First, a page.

Tim dressed and went immediately downstairs to his make shift “desk” in the side room.  He took the quill, dipped it into the  ink bottle and started writing.  It was almost uncontrollable and he didn’t stop until he had a small stack of written words on the side of his “desk”.  By the time he had finished, his family had risen from their beds for the family breakfast.  He reread what he had written and nodded with satisfaction.  He then went to the table to have breakfast with the family.

His family saw how happy he was and asked why the change.

He just said that he had completed a journalistic masterpiece that would be printed in a London newspaper.

Tim showed his journalistic work to Mr. Scrooge.  After he had read what Tim had written, he nodded his satisfaction.

“I will talk to the people in the newspapers and make certain that this printed in a newspaper or tabloid.”  He promised.

It was two weeks before Tim’s journalistic work was printed in a major London newspaper and the reaction from his written work was almost immediately embraced by everyone who had read it.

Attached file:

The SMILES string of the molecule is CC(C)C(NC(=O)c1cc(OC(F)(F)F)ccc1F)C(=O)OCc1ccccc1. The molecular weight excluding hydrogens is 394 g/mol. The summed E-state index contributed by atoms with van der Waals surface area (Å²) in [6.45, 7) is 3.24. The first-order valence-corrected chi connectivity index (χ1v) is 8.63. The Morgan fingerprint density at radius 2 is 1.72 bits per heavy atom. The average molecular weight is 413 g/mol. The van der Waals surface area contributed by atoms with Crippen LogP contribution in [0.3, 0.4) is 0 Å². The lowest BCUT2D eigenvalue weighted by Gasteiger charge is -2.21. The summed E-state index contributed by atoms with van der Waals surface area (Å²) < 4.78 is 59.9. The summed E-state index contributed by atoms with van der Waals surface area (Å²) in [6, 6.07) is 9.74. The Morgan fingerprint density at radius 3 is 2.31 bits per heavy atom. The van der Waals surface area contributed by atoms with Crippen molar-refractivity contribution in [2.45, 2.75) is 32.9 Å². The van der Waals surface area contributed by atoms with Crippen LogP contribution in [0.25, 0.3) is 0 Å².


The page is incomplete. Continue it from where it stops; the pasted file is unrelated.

Just about all were concerned how the workhouse superintendent had earned extra money from the work of the workhouse laborers

The parish officials were especially concerned because they saw that just one man was making substantial personal gain from the workhouse laborers and they were not included in this windfall.  So they naturally had to investigate this money.

But the newspaper editors ran with this money from the debtor’s prison and the parish officials were out of luck to see an increase in their income.

And as it turned out, Mr. Thomas was forced out of his position as the workhouse superintendent and was forced to work as a common laborer in a textile mill.

Mr. Thomas no longer had that extra income from the various mills that required the labor of the workhouse debtors and was forced to take what he considered substandard living conditions from what he used to live in that he paid for with workhouse labor.

A few months later, Mr. Thomas had been forced to pay off his debts in the workhouse, the same workhouse he lorded over for years before he was caught pilfering money from the debtor’s pockets for his own personal gain.